Sunday, September 28, 2008


I was watching again the DVD of Planxty's reunion in 2004, and it struck me again how curious it is that Christy Moore is such a wonderful performer when playing live but his albums are usually so flat. He has never really produced a great album, despite them containing the songs which make his live act so electrifying. The only album which comes close is the very early Prosperous album, but although it's credited as a Christy solo album it's really the first appearance of Planxty. His proper solo albums just don't work.

It's got to be the audience that makes the difference. At easter, I saw Christy's brother, Luka Bloom at the Gosport Folk Festival. He did the main concert on, I think, the Sunday evening, and it was okay but it didn't really grab me. The next day, however, he did another set upstairs in the Lysses House Hotel in a small function room where he just stood at the front, not on any stage, almost like he was part of the audience. It was stunning. Where, the night before, it had all seemed a bit remote, here he was warm and friendly and the songs seemed, somehow, more engaging. It was a tremendous set and he seemed to be enjoying it as much as we did. He just kept playing and in the end they had to stop him because they had to prepare the room for the Weight Watchers class later on...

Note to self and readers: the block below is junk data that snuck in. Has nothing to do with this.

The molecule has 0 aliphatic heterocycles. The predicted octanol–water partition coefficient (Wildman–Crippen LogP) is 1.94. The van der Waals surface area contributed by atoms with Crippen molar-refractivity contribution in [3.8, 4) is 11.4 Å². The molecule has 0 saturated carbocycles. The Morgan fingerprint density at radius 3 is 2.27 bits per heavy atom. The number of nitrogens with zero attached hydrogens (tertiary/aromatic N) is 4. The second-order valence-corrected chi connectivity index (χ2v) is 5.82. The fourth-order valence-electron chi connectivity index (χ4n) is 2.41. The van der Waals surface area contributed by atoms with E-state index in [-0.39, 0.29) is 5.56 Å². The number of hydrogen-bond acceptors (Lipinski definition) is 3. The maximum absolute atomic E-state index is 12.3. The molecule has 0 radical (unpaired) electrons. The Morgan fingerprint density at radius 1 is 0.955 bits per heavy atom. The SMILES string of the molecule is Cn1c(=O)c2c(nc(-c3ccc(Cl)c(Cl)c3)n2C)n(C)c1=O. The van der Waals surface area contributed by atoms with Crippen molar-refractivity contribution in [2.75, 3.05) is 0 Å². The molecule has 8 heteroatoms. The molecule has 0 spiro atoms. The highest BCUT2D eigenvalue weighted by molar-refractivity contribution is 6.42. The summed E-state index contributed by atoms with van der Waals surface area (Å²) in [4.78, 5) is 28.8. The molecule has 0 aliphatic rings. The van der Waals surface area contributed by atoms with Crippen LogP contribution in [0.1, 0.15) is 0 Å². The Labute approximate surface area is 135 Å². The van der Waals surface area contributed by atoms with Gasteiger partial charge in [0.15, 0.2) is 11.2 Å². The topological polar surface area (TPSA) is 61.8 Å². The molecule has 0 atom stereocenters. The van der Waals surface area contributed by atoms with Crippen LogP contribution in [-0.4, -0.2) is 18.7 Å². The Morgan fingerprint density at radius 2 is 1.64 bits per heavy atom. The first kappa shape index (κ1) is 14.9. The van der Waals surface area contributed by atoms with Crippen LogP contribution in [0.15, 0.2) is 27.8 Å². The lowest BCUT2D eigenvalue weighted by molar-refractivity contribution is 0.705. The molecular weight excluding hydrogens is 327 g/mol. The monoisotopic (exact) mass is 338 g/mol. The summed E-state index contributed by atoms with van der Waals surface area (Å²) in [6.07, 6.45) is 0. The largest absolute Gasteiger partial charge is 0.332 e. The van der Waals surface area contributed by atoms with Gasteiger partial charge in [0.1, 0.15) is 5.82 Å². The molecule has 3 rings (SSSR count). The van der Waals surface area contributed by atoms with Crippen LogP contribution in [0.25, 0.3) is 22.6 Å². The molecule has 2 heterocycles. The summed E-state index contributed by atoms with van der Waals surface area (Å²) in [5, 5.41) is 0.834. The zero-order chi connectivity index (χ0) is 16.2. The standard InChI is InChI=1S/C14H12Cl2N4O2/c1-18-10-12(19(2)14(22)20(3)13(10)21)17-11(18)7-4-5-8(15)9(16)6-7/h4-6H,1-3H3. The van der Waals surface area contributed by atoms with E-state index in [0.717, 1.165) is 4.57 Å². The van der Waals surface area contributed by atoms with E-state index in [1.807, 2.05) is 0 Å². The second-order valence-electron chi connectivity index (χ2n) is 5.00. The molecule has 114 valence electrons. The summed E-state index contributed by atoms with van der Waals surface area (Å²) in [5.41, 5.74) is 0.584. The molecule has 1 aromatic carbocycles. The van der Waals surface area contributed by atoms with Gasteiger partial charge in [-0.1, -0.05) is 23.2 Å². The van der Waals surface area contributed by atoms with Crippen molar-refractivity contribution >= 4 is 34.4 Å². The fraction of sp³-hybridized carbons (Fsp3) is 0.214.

Also that afternoon we saw a stonking set from Spiers and Boden, Bella Hardy singing beautifully (after being very nervous in the main concert the night before) and Lau giving it laldy. Clearly, all of them found this small, intimate venue stimulating, too.

It must be a wonderful thing for musicians, this connecting. Writers can't do it. I suppose you could argue that giving readings come close to achieving it, but I'm not much into that and, anyway, it feels different. The act of creation for musicians is playing the music. The act of creation for writers is the writing, not the reading. And, for people like Christy Moore, I am sure that without the audience there would be no point in doing what they do. It brings them alive.

Here is Planxty from the 70s:

No comments: